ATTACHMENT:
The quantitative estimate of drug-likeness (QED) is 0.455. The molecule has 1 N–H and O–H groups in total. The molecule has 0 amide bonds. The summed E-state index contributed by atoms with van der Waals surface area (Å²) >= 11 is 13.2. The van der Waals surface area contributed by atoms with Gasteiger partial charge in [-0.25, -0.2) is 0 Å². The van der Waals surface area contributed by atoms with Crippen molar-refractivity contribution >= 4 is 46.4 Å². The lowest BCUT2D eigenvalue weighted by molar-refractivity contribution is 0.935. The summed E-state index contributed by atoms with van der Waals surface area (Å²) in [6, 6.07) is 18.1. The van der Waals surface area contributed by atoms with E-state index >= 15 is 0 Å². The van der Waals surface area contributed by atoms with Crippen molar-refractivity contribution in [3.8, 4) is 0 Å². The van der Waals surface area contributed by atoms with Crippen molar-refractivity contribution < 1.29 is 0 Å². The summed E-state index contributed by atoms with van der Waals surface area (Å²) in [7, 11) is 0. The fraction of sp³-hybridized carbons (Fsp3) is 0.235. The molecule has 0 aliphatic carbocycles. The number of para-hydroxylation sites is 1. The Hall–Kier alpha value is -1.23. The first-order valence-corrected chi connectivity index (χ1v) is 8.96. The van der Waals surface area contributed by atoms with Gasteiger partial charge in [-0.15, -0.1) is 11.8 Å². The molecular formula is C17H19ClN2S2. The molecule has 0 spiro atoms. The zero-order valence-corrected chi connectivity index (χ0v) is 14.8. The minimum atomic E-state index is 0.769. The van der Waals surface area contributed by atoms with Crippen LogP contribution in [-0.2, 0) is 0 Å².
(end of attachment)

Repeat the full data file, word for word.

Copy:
The quantitative estimate of drug-likeness (QED) is 0.455. The molecule has 1 N–H and O–H groups in total. The molecule has 0 amide bonds. The summed E-state index contributed by atoms with van der Waals surface area (Å²) >= 11 is 13.2. The van der Waals surface area contributed by atoms with Gasteiger partial charge in [-0.25, -0.2) is 0 Å². The van der Waals surface area contributed by atoms with Crippen molar-refractivity contribution >= 4 is 46.4 Å². The lowest BCUT2D eigenvalue weighted by molar-refractivity contribution is 0.935. The summed E-state index contributed by atoms with van der Waals surface area (Å²) in [6, 6.07) is 18.1. The van der Waals surface area contributed by atoms with E-state index >= 15 is 0 Å². The van der Waals surface area contributed by atoms with Crippen molar-refractivity contribution in [3.8, 4) is 0 Å². The van der Waals surface area contributed by atoms with Crippen molar-refractivity contribution < 1.29 is 0 Å². The summed E-state index contributed by atoms with van der Waals surface area (Å²) in [7, 11) is 0. The fraction of sp³-hybridized carbons (Fsp3) is 0.235. The molecule has 0 aliphatic carbocycles. The number of para-hydroxylation sites is 1. The Hall–Kier alpha value is -1.23. The first-order valence-corrected chi connectivity index (χ1v) is 8.96. The van der Waals surface area contributed by atoms with Gasteiger partial charge in [-0.15, -0.1) is 11.8 Å². The molecular formula is C17H19ClN2S2. The molecule has 0 spiro atoms. The zero-order valence-corrected chi connectivity index (χ0v) is 14.8. The minimum atomic E-state index is 0.769. The van der Waals surface area contributed by atoms with Crippen LogP contribution in [-0.2, 0) is 0 Å².